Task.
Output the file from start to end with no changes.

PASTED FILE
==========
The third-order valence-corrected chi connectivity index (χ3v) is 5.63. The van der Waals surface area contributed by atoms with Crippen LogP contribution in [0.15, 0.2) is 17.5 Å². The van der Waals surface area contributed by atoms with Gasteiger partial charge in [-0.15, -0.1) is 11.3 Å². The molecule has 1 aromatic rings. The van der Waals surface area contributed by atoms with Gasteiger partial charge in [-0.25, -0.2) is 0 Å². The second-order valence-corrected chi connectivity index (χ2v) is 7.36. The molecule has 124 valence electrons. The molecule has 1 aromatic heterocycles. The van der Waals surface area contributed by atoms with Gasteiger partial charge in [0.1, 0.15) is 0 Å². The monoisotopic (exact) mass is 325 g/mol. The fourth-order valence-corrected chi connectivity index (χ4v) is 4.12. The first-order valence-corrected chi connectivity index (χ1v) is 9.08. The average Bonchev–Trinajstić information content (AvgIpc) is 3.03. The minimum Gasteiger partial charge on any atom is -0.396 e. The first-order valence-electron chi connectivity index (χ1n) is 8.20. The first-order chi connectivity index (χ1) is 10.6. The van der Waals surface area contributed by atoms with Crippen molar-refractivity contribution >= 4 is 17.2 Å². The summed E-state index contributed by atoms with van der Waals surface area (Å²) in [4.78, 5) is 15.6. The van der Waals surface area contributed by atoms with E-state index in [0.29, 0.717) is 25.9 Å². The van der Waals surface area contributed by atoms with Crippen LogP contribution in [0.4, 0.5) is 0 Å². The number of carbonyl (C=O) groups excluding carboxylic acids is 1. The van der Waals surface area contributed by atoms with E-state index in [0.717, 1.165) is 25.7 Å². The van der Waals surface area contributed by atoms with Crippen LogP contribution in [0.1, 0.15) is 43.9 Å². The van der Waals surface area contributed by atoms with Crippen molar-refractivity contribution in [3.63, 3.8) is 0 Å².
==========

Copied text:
The third-order valence-corrected chi connectivity index (χ3v) is 5.63. The van der Waals surface area contributed by atoms with Crippen LogP contribution in [0.15, 0.2) is 17.5 Å². The van der Waals surface area contributed by atoms with Gasteiger partial charge in [-0.15, -0.1) is 11.3 Å². The molecule has 1 aromatic rings. The van der Waals surface area contributed by atoms with Gasteiger partial charge in [-0.25, -0.2) is 0 Å². The second-order valence-corrected chi connectivity index (χ2v) is 7.36. The molecule has 124 valence electrons. The molecule has 1 aromatic heterocycles. The van der Waals surface area contributed by atoms with Gasteiger partial charge in [0.1, 0.15) is 0 Å². The monoisotopic (exact) mass is 325 g/mol. The fourth-order valence-corrected chi connectivity index (χ4v) is 4.12. The first-order valence-corrected chi connectivity index (χ1v) is 9.08. The average Bonchev–Trinajstić information content (AvgIpc) is 3.03. The minimum Gasteiger partial charge on any atom is -0.396 e. The first-order valence-electron chi connectivity index (χ1n) is 8.20. The first-order chi connectivity index (χ1) is 10.6. The van der Waals surface area contributed by atoms with Crippen molar-refractivity contribution >= 4 is 17.2 Å². The summed E-state index contributed by atoms with van der Waals surface area (Å²) in [4.78, 5) is 15.6. The van der Waals surface area contributed by atoms with E-state index in [0.29, 0.717) is 25.9 Å². The van der Waals surface area contributed by atoms with Crippen LogP contribution in [0.4, 0.5) is 0 Å². The number of carbonyl (C=O) groups excluding carboxylic acids is 1. The van der Waals surface area contributed by atoms with E-state index in [0.717, 1.165) is 25.7 Å². The van der Waals surface area contributed by atoms with Crippen LogP contribution in [0.1, 0.15) is 43.9 Å². The van der Waals surface area contributed by atoms with Crippen molar-refractivity contribution in [3.63, 3.8) is 0 Å².